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Special Educational Needs — [Geraint Davies in the Chair]

Part of the debate – in Westminster Hall at 10:19 am on 20th March 2019.

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Photo of Justin Madders Justin Madders Labour, Ellesmere Port and Neston 10:19 am, 20th March 2019

It is a pleasure to serve under your chairmanship, Mr Davies. I congratulate Julian Sturdy on securing the debate. I declare an interest: my wife is the Cheshire West and Chester Council cabinet member for children and young people.

As we have heard, all hon. Members hear from families who have great anxiety about what is going on. Too often there are delays in agreeing that an education, health and care plan is needed at all, and when those plans are finally put in place, they are too often not delivered in full because schools face funding pressures elsewhere. If a child is in only their fourth of fifth year of education and waits a year for a plan to be put in place, that means that 20% or 25% of their entire education up to that date is put on hold at an absolutely critical period of their development. All the while, parents try their hardest to resolve things, but because overstretched schools and councils can only do so much with the resources they have, no matter how hard they try, things cannot move any faster.

A year’s delay might not actually be the worst of it. A 15-year-old boy with autism was featured in The Observer last Sunday because he has had to fight for six years—more than half his educational life—to get his education properly funded. However, getting a plan is not necessarily the end of it. The Government’s own figures show that, last year, 2,060 children with EHCPs were found to have received no educational provision at all. That is more than 2,000 children getting no education. Is it any wonder that pupils are unnecessarily admitted to special schools or excluded when mainstream schools no longer have the capacity to meet their needs?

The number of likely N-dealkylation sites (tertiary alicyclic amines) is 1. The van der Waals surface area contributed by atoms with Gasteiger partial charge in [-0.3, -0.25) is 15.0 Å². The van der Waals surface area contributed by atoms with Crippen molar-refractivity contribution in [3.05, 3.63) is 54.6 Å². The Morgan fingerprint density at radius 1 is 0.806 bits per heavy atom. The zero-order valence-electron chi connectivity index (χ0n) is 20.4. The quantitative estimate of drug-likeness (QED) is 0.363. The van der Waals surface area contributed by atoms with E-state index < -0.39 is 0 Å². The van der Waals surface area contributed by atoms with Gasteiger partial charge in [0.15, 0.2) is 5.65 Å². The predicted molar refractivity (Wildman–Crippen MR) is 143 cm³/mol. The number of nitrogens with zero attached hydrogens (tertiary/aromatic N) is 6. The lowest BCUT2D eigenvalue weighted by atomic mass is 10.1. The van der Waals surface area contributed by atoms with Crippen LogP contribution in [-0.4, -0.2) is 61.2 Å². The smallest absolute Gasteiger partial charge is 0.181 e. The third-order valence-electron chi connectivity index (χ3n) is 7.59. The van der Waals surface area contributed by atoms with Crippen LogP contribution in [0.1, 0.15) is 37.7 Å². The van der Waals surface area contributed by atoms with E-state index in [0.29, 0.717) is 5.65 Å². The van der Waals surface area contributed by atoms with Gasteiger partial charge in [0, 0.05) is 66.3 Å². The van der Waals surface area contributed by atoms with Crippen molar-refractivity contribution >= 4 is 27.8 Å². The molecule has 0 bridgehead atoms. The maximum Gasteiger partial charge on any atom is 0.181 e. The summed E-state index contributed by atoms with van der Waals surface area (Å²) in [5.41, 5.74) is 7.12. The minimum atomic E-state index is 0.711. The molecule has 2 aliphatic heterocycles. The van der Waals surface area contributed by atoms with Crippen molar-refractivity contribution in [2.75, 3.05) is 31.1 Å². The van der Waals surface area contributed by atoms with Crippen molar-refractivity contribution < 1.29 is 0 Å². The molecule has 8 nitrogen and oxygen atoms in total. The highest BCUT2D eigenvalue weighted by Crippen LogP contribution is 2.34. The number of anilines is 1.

Exclusions among children with SEN continue to rise, with Department for Education figures showing that they are up to six times more likely to be excluded, accounting for half of all permanent exclusions. Is that why home schooling figures have gone up by 40%? Are schools perhaps suggesting that particular children might be better off at home in order to avoid an exclusion? In short, the system hopes to absolve itself of any responsibility by ignoring this rise in home schooling.

Home schooling is not the only issue; the courts are also involved. Many parents of children with SEN feel that the only way to ensure that their child receives the specialist education to which they are entitled is through legal action, with a staggering 89% of cases successful. Such a high appeal success rate across the whole country says to me that the system is broken and needs an overhaul, but the Government seem unwilling to even question why this is happening.

Education is a fundamental right for every child. Every day lost because of a failure to support a child with SEN is another day where that child loses the chance to fulfil their potential. They deserve better, and they deserve action.